We don’t know how many mistakes there were. We don’t know how far GDP SHOULD go down. And we don’t know what would have happened if willing buyers and sellers had been allowed to sort themselves out in the age- old ways – by panic, default, bankruptcy, restructuring, and reconstruction.
We don’t know. We’ll never know. But there is no reason to think we’d be any worse off if we’d found out a year ago. A 12% drop in GDP might have been just what we needed. We could be on the road to prosperity now, rather than looking at another 5 to 15 years of stagnation, decline, and desperation.
And more thoughts…
But we have good news. Yes, dear reader, genuine, no-doubt-about-it good news.
Two bits of good news, actually.
First, the café across the street from our office serves a proper café au lait. A real one.
In Paris these days, if you ask for a “café au lait” they mark you as a foreigner. Parisians ask for a “café crème.” Trouble is, the café crème doesn’t have much milk in it. It tends to be a bit watery and bitter.
A proper café au lait, on the other hand, is served with a little pitcher of hot milk. Not many cafes in Paris still serve it that way – unless you ask them specifically. Fortunately, the one across the street still does it the right way.
Second, and perhaps more important, we discovered yesterday that tea- totallers die sooner than heavy drinkers. This comes as a great relief to your editor. He sat down last night with a bottle of Lussac St. Emilion to celebrate.
Here’s the story from John Cloud (originally appearing in Time Magazine):
Why Do Heavy Drinkers Outlive Nondrinkers?
One of the most contentious issues in the vast literature about alcohol consumption has been the consistent finding that those who don’t drink actually tend to die sooner than those who do. The standard Alcoholics Anonymous explanation for this finding is that many of those who show up as abstainers in such research are actually former hard-core drunks who had already incurred health problems associated with drinking.
But a new paper in the journal Alcoholism: Clinical and Experimental Research suggests that – for reasons that aren’t entirely clear – abstaining from alcohol does actually tend to increase one’s risk of dying even when you exclude former drinkers. The most shocking part? Abstainers’ mortality rates are higher than those of heavy drinkers.
Moderate drinking, which is defined as one to three drinks per day, is associated with the lowest mortality rates in alcohol studies. Moderate alcohol use (especially when the beverage of choice is red wine) is thought to improve heart health, circulation and sociability, which can be important because people who are isolated don’t have as many family members and friends who can notice and help treat health problems.
But why would abstaining from alcohol lead to a shorter life? It’s true that those who abstain from alcohol tend to be from lower socioeconomic classes, since drinking can be expensive. And people of lower socioeconomic status have more life stressors – job and child-care worries that might not only keep them from the bottle but also cause stress-related illnesses over long periods. (They also don’t get the stress-reducing benefits of a drink or two after work.)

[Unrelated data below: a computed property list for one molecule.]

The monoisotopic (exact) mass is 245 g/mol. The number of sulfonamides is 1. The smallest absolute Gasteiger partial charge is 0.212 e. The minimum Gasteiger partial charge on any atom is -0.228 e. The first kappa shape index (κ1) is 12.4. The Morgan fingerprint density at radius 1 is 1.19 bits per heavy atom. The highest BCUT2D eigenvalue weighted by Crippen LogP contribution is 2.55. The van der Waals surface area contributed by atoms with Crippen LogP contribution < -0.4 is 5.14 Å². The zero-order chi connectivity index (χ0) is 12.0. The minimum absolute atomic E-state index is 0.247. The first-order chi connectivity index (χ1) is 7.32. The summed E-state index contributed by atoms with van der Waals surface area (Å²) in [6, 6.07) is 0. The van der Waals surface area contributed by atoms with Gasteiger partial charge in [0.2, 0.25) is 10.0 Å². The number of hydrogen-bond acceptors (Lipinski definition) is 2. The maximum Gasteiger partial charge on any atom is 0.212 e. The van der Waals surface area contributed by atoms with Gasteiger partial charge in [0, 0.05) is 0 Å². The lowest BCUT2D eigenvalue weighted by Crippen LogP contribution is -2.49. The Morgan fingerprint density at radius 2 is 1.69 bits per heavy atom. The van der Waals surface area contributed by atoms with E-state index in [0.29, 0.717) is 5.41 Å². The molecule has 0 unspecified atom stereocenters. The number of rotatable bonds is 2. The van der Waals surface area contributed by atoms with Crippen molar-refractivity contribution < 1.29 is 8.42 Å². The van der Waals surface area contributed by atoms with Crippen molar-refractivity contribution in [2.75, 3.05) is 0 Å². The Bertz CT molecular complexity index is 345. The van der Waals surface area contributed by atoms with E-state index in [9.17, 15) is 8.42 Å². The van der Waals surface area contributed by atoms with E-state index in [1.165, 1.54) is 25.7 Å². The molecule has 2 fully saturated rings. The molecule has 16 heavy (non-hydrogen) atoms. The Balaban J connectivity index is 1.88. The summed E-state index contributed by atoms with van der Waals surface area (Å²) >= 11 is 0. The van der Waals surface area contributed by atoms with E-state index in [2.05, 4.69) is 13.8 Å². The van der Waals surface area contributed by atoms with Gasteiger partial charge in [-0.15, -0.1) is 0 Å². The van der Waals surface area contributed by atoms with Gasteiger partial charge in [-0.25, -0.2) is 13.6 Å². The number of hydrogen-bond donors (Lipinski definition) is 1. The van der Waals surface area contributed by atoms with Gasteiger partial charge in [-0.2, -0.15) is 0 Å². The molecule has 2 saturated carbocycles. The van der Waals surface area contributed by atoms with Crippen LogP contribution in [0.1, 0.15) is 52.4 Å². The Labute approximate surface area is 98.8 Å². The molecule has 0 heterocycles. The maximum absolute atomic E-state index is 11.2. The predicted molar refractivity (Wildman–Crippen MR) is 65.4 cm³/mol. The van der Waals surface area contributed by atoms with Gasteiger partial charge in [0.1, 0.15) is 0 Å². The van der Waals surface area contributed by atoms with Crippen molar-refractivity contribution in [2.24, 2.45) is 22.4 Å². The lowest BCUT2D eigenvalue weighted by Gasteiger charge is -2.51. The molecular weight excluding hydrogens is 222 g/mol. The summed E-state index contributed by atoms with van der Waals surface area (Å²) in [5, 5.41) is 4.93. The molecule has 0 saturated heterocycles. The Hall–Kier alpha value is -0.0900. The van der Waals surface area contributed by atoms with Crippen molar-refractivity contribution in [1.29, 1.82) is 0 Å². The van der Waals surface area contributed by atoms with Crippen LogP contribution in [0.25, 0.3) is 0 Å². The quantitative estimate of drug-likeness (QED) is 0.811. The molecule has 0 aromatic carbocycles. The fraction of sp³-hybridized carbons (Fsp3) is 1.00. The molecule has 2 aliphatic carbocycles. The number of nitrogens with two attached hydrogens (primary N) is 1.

But even after controlling for nearly all imaginable variables – socioeconomic status, level of physical activity, number of close friends, quality of social support and so on – the researchers (a six- member team led by psychologist Charles Holahan of the University of Texas at Austin) found that over a 20-year period, mortality rates were highest for those who had never been drinkers, second-highest for heavy drinkers and lowest for moderate drinkers.
The sample of those who were studied included individuals between ages 55 and 65 who had had any kind of outpatient care in the previous three years. The 1,824 participants were followed for 20 years. One drawback of the sample: a disproportionate number, 63%, were men. Just over 69% of the never-drinkers died during the 20 years, 60% of the heavy drinkers died and only 41% of moderate drinkers died.
These are remarkable statistics. Even though heavy drinking is associated with higher risk for cirrhosis and several types of cancer (particularly cancers in the mouth and esophagus), heavy drinkers are less likely to die than people who have never drunk. One important reason is that alcohol lubricates so many social interactions, and social interactions are vital for maintaining mental and physical health. As I pointed out last year, nondrinkers show greater signs of depression than those who allow themselves to join the party.
The authors of the new paper are careful to note that even if drinking is associated with longer life, it can be dangerous: it can impair your memory severely and it can lead to nonlethal falls and other mishaps (like, say, cheating on your spouse in a drunken haze) that can screw up your life. There’s also the dependency issue: if you become addicted to alcohol, you may spend a long time trying to get off the bottle.
That said, the new study provides the strongest evidence yet that moderate drinking is not only fun but good for you. So make mine a double.